|The Big (Moving) Picture
One of the many pleasures of being editor in chief of Standardization News is the communication it affords with ASTM Internationals members and standards-developing colleagues and friends around the world who read the magazine. Whenever I acquire feature articles, field requests for information from regular readers and Web surfers who have happened upon the SN site, or interview ASTM staff and members about their latest work in the international standards development arena, I realize I have a front-row seat at ASTMs big, moving picture.
Every day, the staff of SN works to convey that picture to you in the most readable and pleasing format possible. Since 1997, one part of creating a full-circle publication that invites your participation has been missing: a monthly note from the editor. So beginning this month, the front pages of SN have been redesigned slightly to include From the Editors Desk. Look for me right here every month from now on to provide a link into key articles in the issue. And please dont hesitate to contact me with your comments, too. You are the most important part of staff-reader interaction, because with your input, the magazine is better situated to serve your needs.
Another missing piece of the ASTM International picture in SN has been a single place in the magazine that connects you to what ASTM International, as an organization, is up to. News about staff changes, new informational ASTM publications available to you, events such as industry workshops, and our work with standards developers around the world have been scattered between Global Notebook and International Scene. From now on, look for all this information in ASTM International News. Global Notebook is still there to connect you with standardization and technical news from organizations other than ASTM.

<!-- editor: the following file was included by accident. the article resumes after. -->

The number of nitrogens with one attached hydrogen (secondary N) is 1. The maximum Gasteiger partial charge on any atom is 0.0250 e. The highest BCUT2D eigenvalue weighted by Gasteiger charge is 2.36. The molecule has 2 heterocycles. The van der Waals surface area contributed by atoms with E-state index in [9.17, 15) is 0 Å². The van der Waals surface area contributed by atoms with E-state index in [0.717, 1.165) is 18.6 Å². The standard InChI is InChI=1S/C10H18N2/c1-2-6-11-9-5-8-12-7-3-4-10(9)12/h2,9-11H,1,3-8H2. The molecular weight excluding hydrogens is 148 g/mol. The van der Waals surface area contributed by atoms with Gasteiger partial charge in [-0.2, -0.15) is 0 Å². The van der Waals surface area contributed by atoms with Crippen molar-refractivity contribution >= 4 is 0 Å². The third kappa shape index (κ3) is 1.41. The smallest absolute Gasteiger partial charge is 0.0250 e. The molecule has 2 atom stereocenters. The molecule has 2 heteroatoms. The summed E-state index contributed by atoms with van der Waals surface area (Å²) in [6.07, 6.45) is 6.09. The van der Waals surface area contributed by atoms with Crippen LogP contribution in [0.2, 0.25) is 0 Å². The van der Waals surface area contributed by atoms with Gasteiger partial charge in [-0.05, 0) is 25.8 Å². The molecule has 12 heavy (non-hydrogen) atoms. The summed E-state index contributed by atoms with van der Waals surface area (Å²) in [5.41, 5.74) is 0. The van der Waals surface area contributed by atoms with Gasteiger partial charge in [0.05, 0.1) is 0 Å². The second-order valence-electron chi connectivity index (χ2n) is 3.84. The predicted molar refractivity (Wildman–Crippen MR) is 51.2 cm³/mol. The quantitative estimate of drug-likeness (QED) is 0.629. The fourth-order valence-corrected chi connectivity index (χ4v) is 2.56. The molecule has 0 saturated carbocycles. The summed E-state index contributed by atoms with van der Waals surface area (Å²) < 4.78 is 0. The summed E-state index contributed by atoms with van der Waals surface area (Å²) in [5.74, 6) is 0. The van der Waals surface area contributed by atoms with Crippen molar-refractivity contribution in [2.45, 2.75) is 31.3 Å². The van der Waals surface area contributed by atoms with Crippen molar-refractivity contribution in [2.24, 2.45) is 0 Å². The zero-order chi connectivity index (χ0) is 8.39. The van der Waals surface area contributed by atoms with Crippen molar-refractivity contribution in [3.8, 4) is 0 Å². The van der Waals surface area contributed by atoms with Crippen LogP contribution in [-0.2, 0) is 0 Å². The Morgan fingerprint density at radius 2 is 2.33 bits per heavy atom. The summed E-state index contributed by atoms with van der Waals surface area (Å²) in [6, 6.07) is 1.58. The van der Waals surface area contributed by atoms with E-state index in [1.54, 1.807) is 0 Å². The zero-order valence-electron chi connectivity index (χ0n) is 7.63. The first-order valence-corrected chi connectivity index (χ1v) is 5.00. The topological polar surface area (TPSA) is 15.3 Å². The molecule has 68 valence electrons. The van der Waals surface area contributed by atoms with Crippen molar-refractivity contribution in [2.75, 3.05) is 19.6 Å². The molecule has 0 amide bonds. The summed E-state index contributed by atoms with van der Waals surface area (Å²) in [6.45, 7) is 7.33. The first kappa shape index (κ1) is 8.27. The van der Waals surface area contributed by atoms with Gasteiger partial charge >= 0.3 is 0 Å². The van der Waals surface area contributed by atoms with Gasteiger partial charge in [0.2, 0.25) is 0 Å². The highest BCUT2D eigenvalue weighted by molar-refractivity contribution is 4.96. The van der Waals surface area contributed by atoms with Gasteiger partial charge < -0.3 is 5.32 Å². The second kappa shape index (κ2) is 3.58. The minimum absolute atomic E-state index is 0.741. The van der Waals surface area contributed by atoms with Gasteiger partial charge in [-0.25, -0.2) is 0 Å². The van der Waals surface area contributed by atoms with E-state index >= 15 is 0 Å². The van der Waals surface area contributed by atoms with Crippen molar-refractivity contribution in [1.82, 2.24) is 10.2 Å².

And as for the pleasures of being SN editor, I would add one more example. Every year, I am fortunate to be able to interview incoming chairmen of ASTMs board about their experience with standards development in ASTM and the view from their front-row seats at ASTMs big, moving picture. Last October, at the site of the interview, 2003 Chairman of the Board Wayne Holliday and I were warmly welcomed by Copperweld staff at one of their automotive plants south of Toronto, Ontario in Canada. I dont often get to see the manufacturing and testing techniques related to ASTMs standards, so watching the largely automated process of making a dashboard assembly out of tubular steel was endlessly fascinating to me. I saw that the process of making just one automotive component required the use of standards from across the spectrum of ASTMs technical committees: those dealing with steel, tensile testing, spectrometry, weld integrity, and more. Multiply that by all automotive components, by all the uses of steel in construction, infrastructure, recreational, medical applications, and so on around the world, and you have some idea of the ubiquity of the ASTM standard. And thats just for steel!
I wont soon forget that lesson in the absolute necessity of the standards development work being done by the thousands of ASTM members every day. Id like to thank you all for the work you do that not only fills the pages of this magazine, but which fuels the safety and commerce of the world in which we live today. To all of our readers: Keep us posted on how you feel this work is reflected in SN. We promise to keep you posted, too.
Editor in Chief
Copyright 2003, ASTM